This page is our modest tribute to all those who, during WW2, risked or even gave their own life to protect, assist and soothe their fellow citizens in such dramatic circumstances. How many civilians were saved by these brave men & women we shall never know exactly...
You are welcome to send in any personal stories & pictures. [Email Daniel]
Exceptional footage: V1 Bomb Damage Walthamstow 1944 in the British Pathé archives
I was going through some old photos and came across this one which is a copy of a Guardian article some years ago. My Dad (Bill Johnson) is seated front row far left in the white sash (he was a drummer). He had joined the Navy when called up but was thrown out some months later when they realised he only had one good eye - the other one had been badly damaged in a catapult accident when he was about 13.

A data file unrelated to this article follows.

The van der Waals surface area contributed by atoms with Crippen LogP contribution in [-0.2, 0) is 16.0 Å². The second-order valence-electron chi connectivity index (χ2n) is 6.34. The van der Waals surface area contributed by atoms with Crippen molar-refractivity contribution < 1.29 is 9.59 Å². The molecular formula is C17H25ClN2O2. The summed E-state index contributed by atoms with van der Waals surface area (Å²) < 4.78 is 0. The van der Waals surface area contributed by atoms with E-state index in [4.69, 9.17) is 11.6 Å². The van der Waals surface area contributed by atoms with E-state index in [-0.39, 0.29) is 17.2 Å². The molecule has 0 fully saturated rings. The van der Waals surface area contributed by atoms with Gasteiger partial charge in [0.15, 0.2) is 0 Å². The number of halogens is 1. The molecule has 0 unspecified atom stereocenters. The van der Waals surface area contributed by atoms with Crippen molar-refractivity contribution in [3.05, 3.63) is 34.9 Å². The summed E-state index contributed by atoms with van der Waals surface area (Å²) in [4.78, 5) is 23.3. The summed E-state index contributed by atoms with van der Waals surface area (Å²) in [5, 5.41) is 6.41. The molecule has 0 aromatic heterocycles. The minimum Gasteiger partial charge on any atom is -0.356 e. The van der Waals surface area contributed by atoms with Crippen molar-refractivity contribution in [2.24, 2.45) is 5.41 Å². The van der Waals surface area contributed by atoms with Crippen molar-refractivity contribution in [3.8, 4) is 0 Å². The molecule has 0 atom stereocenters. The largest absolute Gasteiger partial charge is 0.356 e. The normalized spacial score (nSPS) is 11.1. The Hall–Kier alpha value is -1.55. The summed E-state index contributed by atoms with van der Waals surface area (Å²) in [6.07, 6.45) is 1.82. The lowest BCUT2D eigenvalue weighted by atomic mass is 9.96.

Thanks, Daniel, for responding to my daughter’s request. I had wanted to post his photo before Nov. 11th but had no luck with the war memorial site.
Edward Benjamin Durnford Brunton, known as “Ben”, was the son of Kathleen Brabazon Durnford and Charles Brunton. Kathleen and my great-grandmother, Georgiana Durnford Griffenhoofe, were sisters. Ben was born 1893, and died ca 13 Nov. 1916, 23 years old, apparently at the battle of the Somme. He was a 2nd Lt., married to a Mabel Flowerdew. His photo, from my great-grandmother’s book, looks like it may have been taken from a group photo as someone else’s arm is in the photo.
Whatever help you can give to get this message posted onto the memorial site would be great.